"All I heard was a growl and she was pinned between the bench and the fence, and he was just on top of her and it happened so quick," Elizabeth Cranford told CBC News.
"When I had her in my arms, I didn't know if she was dying."
The girl was taken to hospital and underwent two hours of surgery to repair a large facial wound. She's recovering at home, but has been left with a bad scar.
In the other incident, the parents of a Kelowna boy attacked by a pit bull over the weekend also are calling for action to protect children from dangerous dogs.
Hayden Bush was set upon by a friend's dog when he reached to pet the animal.
"She chomped his nose and deeply into the muscles of his cheek, and took a secondary bite into his cheek as well," said Jayme Bush, Hayden's mother.
It took 32 stitches to close the boy's wounds.
Bush said families need to know how dangerous some dogs can be.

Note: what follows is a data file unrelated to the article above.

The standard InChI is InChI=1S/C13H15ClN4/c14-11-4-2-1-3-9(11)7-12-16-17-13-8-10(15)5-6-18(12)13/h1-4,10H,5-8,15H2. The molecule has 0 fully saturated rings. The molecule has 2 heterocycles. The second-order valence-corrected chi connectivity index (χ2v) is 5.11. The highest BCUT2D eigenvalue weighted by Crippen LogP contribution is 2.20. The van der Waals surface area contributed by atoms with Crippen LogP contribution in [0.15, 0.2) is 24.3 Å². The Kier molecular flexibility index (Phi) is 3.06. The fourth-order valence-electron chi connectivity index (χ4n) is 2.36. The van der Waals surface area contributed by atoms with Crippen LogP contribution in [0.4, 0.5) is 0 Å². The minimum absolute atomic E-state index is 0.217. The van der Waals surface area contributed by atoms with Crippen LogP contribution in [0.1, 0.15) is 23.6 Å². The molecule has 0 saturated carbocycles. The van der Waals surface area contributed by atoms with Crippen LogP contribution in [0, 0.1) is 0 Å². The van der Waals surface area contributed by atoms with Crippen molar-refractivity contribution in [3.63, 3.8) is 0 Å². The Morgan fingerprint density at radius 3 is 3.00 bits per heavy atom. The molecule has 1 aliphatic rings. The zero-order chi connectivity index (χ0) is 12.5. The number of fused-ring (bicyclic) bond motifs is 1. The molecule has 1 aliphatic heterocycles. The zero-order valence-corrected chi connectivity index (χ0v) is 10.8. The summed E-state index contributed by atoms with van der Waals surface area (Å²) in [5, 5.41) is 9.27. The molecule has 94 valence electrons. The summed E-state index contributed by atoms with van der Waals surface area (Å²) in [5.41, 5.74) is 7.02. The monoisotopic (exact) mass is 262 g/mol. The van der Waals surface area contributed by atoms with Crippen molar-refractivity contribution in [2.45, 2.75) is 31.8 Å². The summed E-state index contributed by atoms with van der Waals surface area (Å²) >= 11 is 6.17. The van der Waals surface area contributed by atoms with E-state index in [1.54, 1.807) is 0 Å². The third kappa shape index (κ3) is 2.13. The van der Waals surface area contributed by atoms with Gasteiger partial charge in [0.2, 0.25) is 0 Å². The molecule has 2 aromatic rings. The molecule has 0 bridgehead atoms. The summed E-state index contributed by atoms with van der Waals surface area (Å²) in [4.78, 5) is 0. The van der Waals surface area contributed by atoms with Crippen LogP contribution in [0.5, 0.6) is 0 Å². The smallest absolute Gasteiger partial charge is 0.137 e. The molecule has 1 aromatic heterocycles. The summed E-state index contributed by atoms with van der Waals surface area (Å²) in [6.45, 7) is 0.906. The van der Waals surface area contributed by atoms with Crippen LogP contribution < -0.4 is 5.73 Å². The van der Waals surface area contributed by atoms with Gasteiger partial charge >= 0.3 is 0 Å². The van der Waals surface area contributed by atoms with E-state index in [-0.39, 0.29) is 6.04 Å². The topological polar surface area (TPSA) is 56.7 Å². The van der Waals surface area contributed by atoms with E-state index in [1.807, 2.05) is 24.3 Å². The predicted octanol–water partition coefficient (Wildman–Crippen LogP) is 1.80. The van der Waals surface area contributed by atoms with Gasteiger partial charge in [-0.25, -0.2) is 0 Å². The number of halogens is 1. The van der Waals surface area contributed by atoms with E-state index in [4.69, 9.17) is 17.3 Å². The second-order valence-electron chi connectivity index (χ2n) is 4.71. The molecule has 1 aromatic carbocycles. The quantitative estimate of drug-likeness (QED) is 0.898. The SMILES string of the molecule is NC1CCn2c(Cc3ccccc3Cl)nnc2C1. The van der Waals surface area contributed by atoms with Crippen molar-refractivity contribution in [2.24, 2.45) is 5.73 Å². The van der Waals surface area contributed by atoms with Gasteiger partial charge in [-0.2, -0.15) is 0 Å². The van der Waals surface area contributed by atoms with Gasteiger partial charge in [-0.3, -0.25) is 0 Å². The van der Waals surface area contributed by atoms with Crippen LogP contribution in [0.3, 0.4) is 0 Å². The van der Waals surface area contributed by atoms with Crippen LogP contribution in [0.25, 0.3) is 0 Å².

"And it's not just the pit bull breeds. It's other vicious dogs," said Bush.
Blame falls on dog owners
The Cranfords say the two-year-old pit bull was put down immediately after the attack, but they don't blame the owner, who they described as a good woman.
For years there have been calls for bans on pit bulls, but defenders of the animal say the problem is not the breed itself - it's the owners.
Elizabeth Cranford said that until her daughter was attacked, she believed that too.
"My brother's friend who owned the dog, she's a good person, not evil, a stable person," she said.
The Cranfords now believe the breed is the problem, and are calling on the B.C government to ban pit bulls, as Ontario and Winnipeg have.
"When it happened to my daughter, it really hit home," said Mike Cranford.
The Cranfords said it's a miracle Emma-Leigh wasn't more traumatized, but they ensure she is not in the room when they talk about what happened, and don't want other children to suffer the same fate, or worse.
"We would like to see pit bulls banned and I'm very serious. That is what I would like to see, yup, before it happens ... and somebody else is not so fortunate," said Elizabeth.
A recent report in Toronto showed the number of dog bites fell since a pit bull ban was put in place seven years ago, but the Ontario ban is under attack by opponents.
With files from the CBC's Deborah Goble and Brady Strachan